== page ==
Theresa May has warned that although Brexit talks with the EU are “now in the endgame”, there are still significant issues that separate London and Brussels.
With Britain’s scheduled March departure from the multinational trade bloc rearing up ever larger on the horizon, questions remain over whether a withdrawal agreement can be made.
Here are answers to some of the main questions about what still separates the two sides:
– What is the biggest obstacle to a withdrawal agreement?
The main remaining issue is the border between Northern Ireland and the Republic, with the UK and EU sides divided on the best way of avoiding the need for checkpoints – the so-called “hard border”.
– Why do they want to prevent a hard border?
Regulatory and customs checks at hundreds of crossing points used by thousands of vehicles every day would cause massive disruption to individuals and businesses.
An open border was also part of the Good Friday Agreement that ended decades of violence, and there are fears that checkpoints and cameras could become the target of sectarian attacks.
– What is the UK Government’s favoured solution?
London thinks the border can be kept open as part of a broader trade deal which does away with the need for checks.
– What is Brussels proposing?
The EU is insisting on a “backstop” arrangement as a fallback to be used until a broader deal is in place.
This would involve Northern Ireland effectively remaining part of the European customs area, with checks taking place at ports and ferries between the region and the British mainland instead of at the border.
Theresa May has repeatedly said no prime minister could accept such a plan, as it would create a customs border down the Irish Sea and undermine the integrity of the United Kingdom.
– So what does London propose?
Mrs May has put forward an alternative backstop, featuring a temporary arrangement keeping the whole of the UK in a customs union, which she expects to be lifted by the end of 2021. On Monday, she warned she will not accept “an agreement at any cost”.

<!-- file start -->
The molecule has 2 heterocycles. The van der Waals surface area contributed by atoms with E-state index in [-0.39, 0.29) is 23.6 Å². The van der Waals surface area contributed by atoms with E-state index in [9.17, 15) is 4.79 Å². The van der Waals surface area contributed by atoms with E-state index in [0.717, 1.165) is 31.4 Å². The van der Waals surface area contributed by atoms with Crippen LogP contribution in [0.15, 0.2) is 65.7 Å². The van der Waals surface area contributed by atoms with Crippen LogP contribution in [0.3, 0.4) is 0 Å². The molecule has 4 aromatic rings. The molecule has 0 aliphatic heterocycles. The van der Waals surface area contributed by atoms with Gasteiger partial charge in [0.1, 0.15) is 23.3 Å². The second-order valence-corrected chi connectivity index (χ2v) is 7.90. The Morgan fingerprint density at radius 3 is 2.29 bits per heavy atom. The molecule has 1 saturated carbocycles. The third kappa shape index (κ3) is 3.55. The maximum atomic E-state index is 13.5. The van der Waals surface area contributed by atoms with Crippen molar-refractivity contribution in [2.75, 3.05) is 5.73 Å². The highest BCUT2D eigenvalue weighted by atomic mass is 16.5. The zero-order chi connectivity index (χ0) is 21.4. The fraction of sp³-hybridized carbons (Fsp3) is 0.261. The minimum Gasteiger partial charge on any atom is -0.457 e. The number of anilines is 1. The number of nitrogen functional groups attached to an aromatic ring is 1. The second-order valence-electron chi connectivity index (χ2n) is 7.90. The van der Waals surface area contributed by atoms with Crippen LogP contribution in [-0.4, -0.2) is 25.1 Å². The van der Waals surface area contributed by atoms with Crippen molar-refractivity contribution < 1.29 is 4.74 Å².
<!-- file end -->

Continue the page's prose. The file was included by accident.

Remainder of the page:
– Is that acceptable to Brussels?
Only if there is a “backstop to the backstop”, so that when the temporary UK-wide arrangement runs out, the Northern Irish carve-out would come into effect.
– What do Ireland say about the backstop?
Taoiseach Leo Varadkar said last week: “There can be no expiry date and there can be no unilateral exit clause, and if it were to be either of those things, the backstop would not be worth the paper it was written on.”
– Does Mrs May at least have support in the UK for her proposal?
A lot of Conservative MPs – reportedly including some Cabinet ministers – are concerned that a “temporary” backstop would become permanent and want any agreement to include a firm date for it to lapse. Others on the Remain side are concerned that Britain would be a rule-taker without a say on a major chunk of economic policy.
– If Mrs May can reach agreement with Brussels, can she get it through Parliament?
This is highly questionable. Depending on the nature of any deal, she could lose support from as many as 80 hardline Brexiteers on one side of her party or an estimated 30 Europhile Tories on the other.
The DUP’s 10 MPs have made clear they will not back anything which means Northern Ireland being treated differently from the rest of the UK.
And the PM will struggle to win much support from Labour MPs, with the party’s leadership insisting it will vote down anything which fails its six tests.